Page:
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PROGRESS 2021: A leg up

Austin Area Angels giving entrepreneurs a chance to grow

 

“It takes a village,” is a statement that fits perfectly to growing a community of small business.

It could also be used to describe those that help make it possible for entrepreneurs to cultivate and grow their ideas.

Angel Investors — those people who are willing to put funds behind an idea they believe in. Austin Area Angels is one such group and, since 2019, they have been that village.

“Austin Area Angels is no organization,” said John Garry, executive director of the Development Corporation of Austin. “It’s a network of people. We don’t have a fund. We have people who are associated with each other.”

Austin Area Angels had its start in 2019 following a kick-off meeting. The idea to actually form this group was based on Iowa Countryside Angels based in Iowa.

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Iowa Countryside Angels helped Austin Area Angels find its footing and get organized.

Phillip Minerich is one of the investors in Austin Area Angles. The concept is simple.

“There are start-up companies that are looking for funding,” Minerich said. “This provides a way of getting people like me interested in investing in start-up companies. It gives us a forum.”

Before Austin Area Angels, any kind of investment was primarily through word of mouth. Austin Area Angels creates a sort of foundation that lends itself for a streamlining  of the process.

“It just sort of formalizes it,” Minerich said. “Be a little more proactive.”

Part of this formalization also lends itself for more communication between the investors themselves. This network expands the reach of interested parties.

“Investors talk with each other about investment opportunities so they aren’t on their own,” Minerich said.

This foundation reaches past the investors and those in which they are investing. There is a ripple effect throughout the community. It’s a chance for growth that expands opportunity.

This opportunity; however,  isn’t just for the entrepreneurs trying to launch something. Should enough entrepreneurs find success, then those businesses outside the area may see a chance to come into Austin.

“The impact could be that a business that’s located here can grow up here,” Garry said. “They have partners in the area that can support them. Another way we might be able to have a company not in the area move here to be closer and help them launch.”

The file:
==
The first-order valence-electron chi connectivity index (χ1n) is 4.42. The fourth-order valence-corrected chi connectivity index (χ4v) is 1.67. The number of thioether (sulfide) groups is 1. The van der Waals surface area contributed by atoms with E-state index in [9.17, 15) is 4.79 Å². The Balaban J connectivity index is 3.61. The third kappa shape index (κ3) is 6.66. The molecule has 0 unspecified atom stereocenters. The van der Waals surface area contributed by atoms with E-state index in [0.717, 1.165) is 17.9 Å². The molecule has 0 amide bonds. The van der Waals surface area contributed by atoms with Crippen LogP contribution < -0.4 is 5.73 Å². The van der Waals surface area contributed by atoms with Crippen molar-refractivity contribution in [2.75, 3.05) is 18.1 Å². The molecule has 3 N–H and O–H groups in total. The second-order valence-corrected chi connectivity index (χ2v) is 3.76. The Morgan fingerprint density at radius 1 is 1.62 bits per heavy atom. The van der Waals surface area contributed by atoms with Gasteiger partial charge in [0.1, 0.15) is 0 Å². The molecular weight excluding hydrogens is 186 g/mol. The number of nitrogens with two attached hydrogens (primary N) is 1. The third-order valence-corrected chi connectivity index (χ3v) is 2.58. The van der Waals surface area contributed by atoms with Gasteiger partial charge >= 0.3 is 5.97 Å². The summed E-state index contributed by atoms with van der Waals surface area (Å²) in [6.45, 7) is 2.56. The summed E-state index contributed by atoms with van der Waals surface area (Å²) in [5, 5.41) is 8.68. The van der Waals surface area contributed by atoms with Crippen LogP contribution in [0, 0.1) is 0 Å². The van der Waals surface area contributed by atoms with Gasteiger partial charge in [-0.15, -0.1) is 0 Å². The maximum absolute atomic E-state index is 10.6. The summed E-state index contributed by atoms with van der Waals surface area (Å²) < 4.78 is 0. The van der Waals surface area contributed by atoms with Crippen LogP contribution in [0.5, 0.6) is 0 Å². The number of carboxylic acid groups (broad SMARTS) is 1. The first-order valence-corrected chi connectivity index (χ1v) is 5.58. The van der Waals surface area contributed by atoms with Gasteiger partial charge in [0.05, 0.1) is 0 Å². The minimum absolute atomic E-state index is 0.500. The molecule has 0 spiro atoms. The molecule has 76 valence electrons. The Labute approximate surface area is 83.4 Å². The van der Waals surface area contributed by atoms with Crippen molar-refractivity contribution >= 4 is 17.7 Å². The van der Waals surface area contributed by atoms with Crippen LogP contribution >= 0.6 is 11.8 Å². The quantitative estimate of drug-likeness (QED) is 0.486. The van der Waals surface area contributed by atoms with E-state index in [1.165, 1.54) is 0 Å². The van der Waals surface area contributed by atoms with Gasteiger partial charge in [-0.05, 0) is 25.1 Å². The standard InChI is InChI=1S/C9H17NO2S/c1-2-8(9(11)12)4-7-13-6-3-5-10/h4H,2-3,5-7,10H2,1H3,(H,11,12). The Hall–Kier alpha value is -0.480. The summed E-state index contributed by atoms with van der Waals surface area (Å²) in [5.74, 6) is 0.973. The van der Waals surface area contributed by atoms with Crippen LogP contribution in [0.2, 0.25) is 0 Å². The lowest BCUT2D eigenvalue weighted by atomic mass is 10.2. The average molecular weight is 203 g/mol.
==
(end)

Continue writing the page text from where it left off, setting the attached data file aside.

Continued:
For this to work, however, there has to be more than just lending the money on the investor’s part. When investors  put their money into a business there is an inherent risk they are taking: a bet that may or may not pay off.

“There’s the selling of an idea and a promise and hoped for purpose to the investors,” Minerich said. “All are well intended, but you vet them. The investors have to do their due diligence to the inventor. You’re giving them money  on the bet they are being successful.”

Austin Area Angels is another step toward creating a successful business community.

“It’s a tool in the economic tool box,” Garry said. “It’s one more thing we can use when economic opportunities arise.”

Helping opportunity grow

Sean E. Williams is currently director of entrepreneurial services at Ready in Rochester. Before that, he worked at Launch here in Austin and was on the ground floor of helping get Austin Area Angels off the ground.

But being a small business owner himself, with the graphic novel publishing company Comicker, Williams was aware of the challenges facing entrepreneurs.

That became evident when another idea arose and he began looking to get it off the ground. A bad experience led him to the conclusion that there needed to be a healthier way to get a business started.

“I moved into Launch to run my publishing company,” Williams explained. “In doing that I had an idea for a start-up. I had a pitch and a business plan, but I needed funding in order to move the company forward.”

After meeting with a local investor, Williams was referred to another investor.

“I don’t even think I got to talk to the guy directly,” Williams said. “He expressed his lack of interest and went a step further and said he wasn’t going to tell anybody else in the group about it.”

For Williams, that became a call to action.

“It was a huge opportunity. We have these investors in town. Let’s break down those barriers where everyone can see those opportunities all at once,” Williams said. “Get these ideas out there and potentially get funded.”

Williams explained that there is a mantra to the Austin Area Angels: Do no harm to the entrepreneur. Those words alone express a support structure that is meant to encourage people to bring ideas forward.

At the same time, Austin Area Angels can be a base that encourages not just growth in Austin, but regional growth as well.

It can be a basis for continued growth that loops back to within the community.

“We hope they will come back to the community that supported them and either set up shop here or help the next generation of entrepreneurs down the line,” Williams said.

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